T-bet polymorphisms are associated with asthma and airway hyperresponsiveness

Benjamin A. Raby, Eun Sook Hwang, Kristel Van Steen, Kelan Tantisira, Stanford Peng, Augusto Litonjua, Ross Lazarus, Cosmas Giallourakis, John D. Rioux, David Sparrow, Edwin K. Silverman, Laurie H. Glimcher, Scott T. Weiss

Research output: Contribution to journalArticlepeer-review

69 Scopus citations


Rationale: T-bet (TBX21 or T-box 21) is a critical regulator of T-helper 1 lineage commitment and IFN-γ production. Knockout mice lacking T-bet develop airway hyperresponsiveness (AHR) to methacholine, peribronchial eosinophilic and lymphocytic inflammation, and increased type III collagen deposition below the bronchial epithelium basement membrane, reminiscent of both acute and chronic asthma histopathology. Little is known regarding the role of genetic variation surrounding T-bet in the development of human AHR. Objectives: To assess the relationship between T-bet polymorphisms and asthma-related phenotypes using family-based association. Methods: Single nucleotide polymorphism discovery was performed by resequencing the T-bet genomic locus in 30 individuals (including 22 patients with asthma). Sixteen variants were genotyped in 580 nuclear families ascertained through offspring with asthma from the Childhood Asthma Management Program clinical trial. Haplotype patterns were determined from this genotype data. Family-based tests of association were performed with asthma, AHR, lung function, total serum immunoglobulin E, and blood eosinophil levels. Main Results: We identified 24 variants. Evidence of association was observed between c.-7947 and asthma in white families using both additive (p = 0.02) or dominant models (p = 0.006). c.-7947 and three-other variants were also associated with AHR (log-methacholine PC20, p = 0.02-0.04). Haplotype analysis suggested that an AHR locus is in linkage disequilibrium with variants in the 3′UTR. Evidence of association of AHR with c.-7947, but not with other 3′UTR SNPs, was replicated in an independent cohort of adult males with AHR. Conclusions: These data suggest that T-bet variation contributes to airway responsiveness in asthma.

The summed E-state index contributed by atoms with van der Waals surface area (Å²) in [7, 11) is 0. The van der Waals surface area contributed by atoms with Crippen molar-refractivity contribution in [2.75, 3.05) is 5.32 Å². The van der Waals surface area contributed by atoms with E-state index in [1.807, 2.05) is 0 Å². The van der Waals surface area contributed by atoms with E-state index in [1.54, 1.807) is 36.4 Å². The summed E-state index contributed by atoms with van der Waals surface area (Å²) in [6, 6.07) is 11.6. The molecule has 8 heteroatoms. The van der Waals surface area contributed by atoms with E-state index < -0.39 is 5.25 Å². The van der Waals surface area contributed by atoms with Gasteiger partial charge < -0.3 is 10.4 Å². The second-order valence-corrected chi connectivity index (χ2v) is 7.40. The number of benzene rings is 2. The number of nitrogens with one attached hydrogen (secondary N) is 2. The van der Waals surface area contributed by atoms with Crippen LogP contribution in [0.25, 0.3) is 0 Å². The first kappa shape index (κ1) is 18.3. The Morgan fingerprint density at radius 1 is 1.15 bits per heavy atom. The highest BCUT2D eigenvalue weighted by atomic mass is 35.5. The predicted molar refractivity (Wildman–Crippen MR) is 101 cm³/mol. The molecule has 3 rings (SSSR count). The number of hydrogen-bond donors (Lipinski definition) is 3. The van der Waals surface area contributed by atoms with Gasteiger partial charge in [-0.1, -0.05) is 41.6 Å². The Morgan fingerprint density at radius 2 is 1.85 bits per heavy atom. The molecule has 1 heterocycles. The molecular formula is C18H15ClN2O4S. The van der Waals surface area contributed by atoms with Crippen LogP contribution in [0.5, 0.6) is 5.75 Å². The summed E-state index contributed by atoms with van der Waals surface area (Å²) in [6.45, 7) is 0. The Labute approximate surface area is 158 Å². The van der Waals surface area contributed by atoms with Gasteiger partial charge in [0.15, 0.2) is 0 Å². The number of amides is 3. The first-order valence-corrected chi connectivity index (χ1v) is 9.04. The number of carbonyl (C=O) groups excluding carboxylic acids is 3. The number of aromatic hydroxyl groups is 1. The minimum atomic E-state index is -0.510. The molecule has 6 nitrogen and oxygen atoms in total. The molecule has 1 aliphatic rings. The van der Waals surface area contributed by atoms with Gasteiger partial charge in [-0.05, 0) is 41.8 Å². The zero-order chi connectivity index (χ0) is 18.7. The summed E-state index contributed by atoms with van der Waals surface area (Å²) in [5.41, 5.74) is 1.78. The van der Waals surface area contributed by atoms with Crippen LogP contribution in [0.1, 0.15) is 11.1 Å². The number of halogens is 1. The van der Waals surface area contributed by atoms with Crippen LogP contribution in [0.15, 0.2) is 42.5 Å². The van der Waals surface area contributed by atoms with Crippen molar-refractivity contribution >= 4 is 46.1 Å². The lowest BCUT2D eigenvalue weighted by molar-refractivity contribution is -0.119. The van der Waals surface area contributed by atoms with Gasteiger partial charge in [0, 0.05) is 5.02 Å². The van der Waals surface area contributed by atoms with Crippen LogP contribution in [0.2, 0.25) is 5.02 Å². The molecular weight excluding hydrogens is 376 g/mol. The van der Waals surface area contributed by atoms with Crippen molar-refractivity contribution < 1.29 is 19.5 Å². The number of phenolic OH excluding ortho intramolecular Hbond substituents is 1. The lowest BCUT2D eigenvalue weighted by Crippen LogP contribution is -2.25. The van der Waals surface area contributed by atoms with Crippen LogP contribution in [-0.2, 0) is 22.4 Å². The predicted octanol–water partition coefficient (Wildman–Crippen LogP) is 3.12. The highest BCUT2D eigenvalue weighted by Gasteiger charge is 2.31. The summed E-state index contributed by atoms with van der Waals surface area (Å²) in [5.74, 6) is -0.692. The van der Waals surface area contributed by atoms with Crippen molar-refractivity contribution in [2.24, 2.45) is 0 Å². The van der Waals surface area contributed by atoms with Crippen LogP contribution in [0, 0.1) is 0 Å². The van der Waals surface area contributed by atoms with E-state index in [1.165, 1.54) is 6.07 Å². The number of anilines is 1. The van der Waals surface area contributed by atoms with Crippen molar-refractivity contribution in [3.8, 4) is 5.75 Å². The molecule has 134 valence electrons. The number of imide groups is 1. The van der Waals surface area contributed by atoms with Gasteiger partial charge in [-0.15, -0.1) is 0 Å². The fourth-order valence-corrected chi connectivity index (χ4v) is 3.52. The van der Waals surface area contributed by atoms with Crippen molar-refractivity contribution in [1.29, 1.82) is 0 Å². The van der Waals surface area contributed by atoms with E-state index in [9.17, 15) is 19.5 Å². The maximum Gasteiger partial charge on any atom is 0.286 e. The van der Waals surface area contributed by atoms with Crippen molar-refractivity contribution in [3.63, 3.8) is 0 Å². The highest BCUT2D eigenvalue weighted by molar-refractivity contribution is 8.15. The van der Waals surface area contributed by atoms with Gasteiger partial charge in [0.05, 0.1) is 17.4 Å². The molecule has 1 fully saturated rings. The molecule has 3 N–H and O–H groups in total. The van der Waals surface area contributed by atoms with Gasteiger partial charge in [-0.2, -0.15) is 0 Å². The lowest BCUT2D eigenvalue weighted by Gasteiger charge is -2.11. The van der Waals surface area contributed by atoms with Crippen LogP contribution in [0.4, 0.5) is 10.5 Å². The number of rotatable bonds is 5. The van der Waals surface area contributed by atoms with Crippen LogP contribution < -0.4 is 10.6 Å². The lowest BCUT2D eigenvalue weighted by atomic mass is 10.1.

Original languageEnglish
Pages (from-to)64-70
Number of pages7
JournalAmerican Journal of Respiratory and Critical Care Medicine
Issue number1
StatePublished - 1 Jan 2006


  • Immunoglobulin E
  • Single nucleotide polymorphism
  • T-box
  • TBX21


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